French trying to 'exploit' Brexit to attract banks, says ex-minister

In a memo leaked to the Mail On Sunday, a former British foreign minister has accused France of actively trying to take advantage of the disruption Brexit has caused to the City of London.

France has been accused by a former British foreign minister of actively seeking to "degrade" the UK's financial sector by using Brexit
France has been accused by a former British foreign minister of actively seeking to "degrade" the UK's financial sector by using Brexit to lure companies from the City of London.

France eye Brexit opportunities as Dublin and Frankfurt become favourites

Jeremy Browne, a Liberal Democrat who served in the 2010–15 coalition government and who now acts as the City of London's envoy on Brexit, said in a leaked memo that the French were openly attempting to exploit Brexit.But other reports suggest the French might not be nearly as successful at attracting financial companies to relocate compared to other European cities. Last week, a survey from EY showed that Dublin and Frankfurt were emerging as favourite venues and Ken Owens, Brexit partner at PwC, told the Guardian that, in discussions with clients eyeing relocation, "as a location, (Paris) is not coming up".In a hard-hitting memo leaked to the Mail On Sunday, Mr Browne said after talks in Paris earlier this month with senior politicians, financial services chiefs and diplomats, he felt French ambitions had become "more giddy and more assertive" since the election of President Emmanuel Macron."They are crystal clear about their underlying objective: the weakening of Britain, the ongoing degradation of the City of London," Mr Browne wrote.
Related stories:
"The meeting with the French Central Bank was the worst I have had anywhere in the EU. They are in favour of the hardest Brexit. They want disruption. They actively seek disaggregation of financial services provision."Every country, not unreasonably, is alive to the opportunities that Brexit provides, but the French go further, making a virtue of rejecting a partnership model with Britain and seemingly happy to see outcomes detrimental to the City of London, even if Paris is not the beneficiary."The clear messages emanating from Paris are not just the musings of a rogue senior official in the French government or central bank. France could not be clearer about their intentions. They see Britain and the City of London as adversaries, not partners."It is entirely in line with the tone set by French representatives currently crashing conspicuously around London, making heroic relocation promises and pouring cold water on the propositions of alternative EU financial centres."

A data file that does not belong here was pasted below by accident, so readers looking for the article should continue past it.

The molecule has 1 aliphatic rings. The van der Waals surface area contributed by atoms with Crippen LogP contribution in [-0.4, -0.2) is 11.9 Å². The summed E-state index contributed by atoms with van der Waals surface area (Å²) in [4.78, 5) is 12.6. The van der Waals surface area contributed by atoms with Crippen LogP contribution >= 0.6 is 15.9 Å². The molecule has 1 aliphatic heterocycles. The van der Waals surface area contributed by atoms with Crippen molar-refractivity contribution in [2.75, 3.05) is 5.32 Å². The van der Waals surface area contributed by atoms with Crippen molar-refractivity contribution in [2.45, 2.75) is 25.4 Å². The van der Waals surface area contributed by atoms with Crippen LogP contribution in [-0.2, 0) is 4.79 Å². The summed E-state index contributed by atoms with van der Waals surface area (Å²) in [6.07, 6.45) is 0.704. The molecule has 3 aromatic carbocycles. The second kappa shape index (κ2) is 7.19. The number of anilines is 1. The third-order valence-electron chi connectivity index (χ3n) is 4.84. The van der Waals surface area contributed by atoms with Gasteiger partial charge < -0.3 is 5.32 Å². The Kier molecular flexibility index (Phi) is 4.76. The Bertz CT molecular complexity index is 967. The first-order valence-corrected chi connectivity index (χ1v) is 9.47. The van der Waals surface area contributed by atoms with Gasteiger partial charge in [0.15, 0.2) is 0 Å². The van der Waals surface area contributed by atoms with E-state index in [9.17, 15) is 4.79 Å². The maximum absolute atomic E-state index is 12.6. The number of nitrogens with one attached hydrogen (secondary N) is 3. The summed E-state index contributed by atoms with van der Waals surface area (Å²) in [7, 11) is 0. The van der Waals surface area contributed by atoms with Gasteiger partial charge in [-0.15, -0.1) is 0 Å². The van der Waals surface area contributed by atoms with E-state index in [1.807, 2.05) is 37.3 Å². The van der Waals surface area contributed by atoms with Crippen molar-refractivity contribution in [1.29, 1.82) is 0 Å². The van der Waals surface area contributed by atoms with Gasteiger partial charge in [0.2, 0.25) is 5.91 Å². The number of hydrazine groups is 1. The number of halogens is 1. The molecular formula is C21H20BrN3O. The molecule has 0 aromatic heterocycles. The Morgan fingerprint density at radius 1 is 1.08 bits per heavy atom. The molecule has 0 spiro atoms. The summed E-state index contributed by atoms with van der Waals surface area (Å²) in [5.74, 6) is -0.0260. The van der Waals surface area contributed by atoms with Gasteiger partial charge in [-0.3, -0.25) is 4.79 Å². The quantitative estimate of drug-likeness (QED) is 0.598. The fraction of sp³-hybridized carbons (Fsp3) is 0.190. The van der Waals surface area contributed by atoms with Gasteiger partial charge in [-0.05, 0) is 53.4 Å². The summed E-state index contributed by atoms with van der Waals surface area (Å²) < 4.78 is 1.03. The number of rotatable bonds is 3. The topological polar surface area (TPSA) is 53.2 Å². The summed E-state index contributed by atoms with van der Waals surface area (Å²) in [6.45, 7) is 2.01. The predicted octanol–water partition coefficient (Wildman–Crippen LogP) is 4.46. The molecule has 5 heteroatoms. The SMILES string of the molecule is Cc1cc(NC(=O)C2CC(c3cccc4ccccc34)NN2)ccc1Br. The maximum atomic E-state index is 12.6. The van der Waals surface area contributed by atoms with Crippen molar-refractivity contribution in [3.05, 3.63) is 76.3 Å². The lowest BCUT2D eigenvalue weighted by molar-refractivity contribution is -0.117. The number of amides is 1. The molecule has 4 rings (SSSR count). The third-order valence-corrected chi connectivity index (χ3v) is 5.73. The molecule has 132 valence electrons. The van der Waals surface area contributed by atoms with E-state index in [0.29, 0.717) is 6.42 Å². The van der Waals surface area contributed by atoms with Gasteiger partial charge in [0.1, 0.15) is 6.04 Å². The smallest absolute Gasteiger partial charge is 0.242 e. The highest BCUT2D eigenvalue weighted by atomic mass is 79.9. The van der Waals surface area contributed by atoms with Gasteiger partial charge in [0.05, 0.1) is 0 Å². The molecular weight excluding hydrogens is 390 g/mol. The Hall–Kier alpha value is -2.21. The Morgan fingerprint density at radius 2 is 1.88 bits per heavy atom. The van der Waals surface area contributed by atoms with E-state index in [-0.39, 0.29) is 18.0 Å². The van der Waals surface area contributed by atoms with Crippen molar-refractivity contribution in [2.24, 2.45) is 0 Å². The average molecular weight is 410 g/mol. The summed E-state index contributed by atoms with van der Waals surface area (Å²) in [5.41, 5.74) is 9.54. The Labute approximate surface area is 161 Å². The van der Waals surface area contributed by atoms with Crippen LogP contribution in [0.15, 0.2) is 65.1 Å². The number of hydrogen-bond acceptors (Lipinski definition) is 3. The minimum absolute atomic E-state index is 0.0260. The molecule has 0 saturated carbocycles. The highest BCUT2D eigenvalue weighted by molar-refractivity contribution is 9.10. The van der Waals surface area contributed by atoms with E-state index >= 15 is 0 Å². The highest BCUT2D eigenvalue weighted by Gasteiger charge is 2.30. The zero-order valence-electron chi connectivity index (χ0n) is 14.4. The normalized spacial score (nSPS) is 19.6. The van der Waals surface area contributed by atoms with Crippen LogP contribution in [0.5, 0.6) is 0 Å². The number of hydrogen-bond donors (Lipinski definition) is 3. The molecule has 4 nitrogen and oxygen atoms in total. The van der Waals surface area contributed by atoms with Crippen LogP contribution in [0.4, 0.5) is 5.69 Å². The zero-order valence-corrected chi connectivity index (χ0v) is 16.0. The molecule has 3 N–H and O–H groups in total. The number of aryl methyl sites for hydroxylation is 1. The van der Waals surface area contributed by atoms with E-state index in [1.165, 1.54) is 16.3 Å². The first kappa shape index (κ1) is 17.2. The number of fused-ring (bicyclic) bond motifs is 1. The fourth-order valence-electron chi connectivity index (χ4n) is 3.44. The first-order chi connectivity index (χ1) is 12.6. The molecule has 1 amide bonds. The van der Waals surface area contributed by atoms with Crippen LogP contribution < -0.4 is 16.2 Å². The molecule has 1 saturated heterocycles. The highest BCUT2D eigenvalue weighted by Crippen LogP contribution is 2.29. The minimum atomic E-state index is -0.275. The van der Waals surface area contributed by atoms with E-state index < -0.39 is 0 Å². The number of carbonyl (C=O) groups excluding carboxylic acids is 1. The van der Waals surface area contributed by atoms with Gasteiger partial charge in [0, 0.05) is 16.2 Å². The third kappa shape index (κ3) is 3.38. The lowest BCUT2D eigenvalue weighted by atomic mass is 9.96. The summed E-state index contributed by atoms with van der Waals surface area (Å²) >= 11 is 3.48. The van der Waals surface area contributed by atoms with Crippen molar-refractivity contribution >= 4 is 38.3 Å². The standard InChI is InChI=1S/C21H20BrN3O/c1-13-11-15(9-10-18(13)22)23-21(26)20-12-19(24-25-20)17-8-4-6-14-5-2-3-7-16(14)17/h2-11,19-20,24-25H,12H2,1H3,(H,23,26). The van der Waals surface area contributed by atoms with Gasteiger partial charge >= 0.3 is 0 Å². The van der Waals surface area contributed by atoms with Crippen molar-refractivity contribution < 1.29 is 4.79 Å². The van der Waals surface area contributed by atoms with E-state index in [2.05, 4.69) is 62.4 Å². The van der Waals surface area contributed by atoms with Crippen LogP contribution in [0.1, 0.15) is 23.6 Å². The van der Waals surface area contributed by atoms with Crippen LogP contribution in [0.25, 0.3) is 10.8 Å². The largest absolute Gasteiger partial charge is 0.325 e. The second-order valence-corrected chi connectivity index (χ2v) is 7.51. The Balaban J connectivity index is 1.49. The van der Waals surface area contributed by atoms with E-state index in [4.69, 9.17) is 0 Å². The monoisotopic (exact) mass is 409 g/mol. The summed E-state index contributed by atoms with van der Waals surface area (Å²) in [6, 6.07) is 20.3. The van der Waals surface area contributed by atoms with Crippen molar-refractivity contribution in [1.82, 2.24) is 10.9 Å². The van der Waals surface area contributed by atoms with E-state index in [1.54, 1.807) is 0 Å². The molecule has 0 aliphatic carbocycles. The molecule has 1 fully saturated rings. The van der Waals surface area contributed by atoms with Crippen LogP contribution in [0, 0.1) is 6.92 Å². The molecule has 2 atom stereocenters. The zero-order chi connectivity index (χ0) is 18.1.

Dublin seen as future by banks

However, Mr Owens said PwC had between 20 and 30 clients planning to move to Dublin, even though "a lot of them will start quite small and move ten to 15 senior managers and slowly expand”.He said that clients found the Irish capital attractive because “you don’t have to mess around with tax rulings”, allowing straightforward Brexit calculations. “The corporate rate is 12.5 per cent and that’s what it stays at; that’s what you pay. Ireland is very transparent, unlike some other countries. The rate is competitive and that’s helping,” Mr Owens saidAnother big issue for firms doing the tour of Europe is employment law in Germany and bonus caps and pay restrictions in the Netherlands, he added. As for Paris: “As a location? It’s not coming up.”Kieran Donoghue, head of international financial services at Ireland’s Industrial Development Authority, said he believed that more than a dozen banks would ultimately make at least a partial move to Dublin from London, relocating or hiring anything from ten to 500 staff apiece.“It is not that London is going to decamp en masse to Dublin or anywhere else – the industry is going to move to a more decentralised structure with hubs in several locations,” said Mr Donoghue.
Read David Sapsted's article on Establishing Right to Remain – which discusses the uncertainty over immigration which the UK faces following Brexit – in the Summer 2017 issue of Relocate Magazine.
For related news and features, visit our Brexit section.

Access hundreds of global services and suppliers in our Online Directory

Click to get to the Relocate Global Online Directory  

Get access to our free Global Mobility Toolkit Global Mobility Toolkit download factsheets resource centre

Related Articles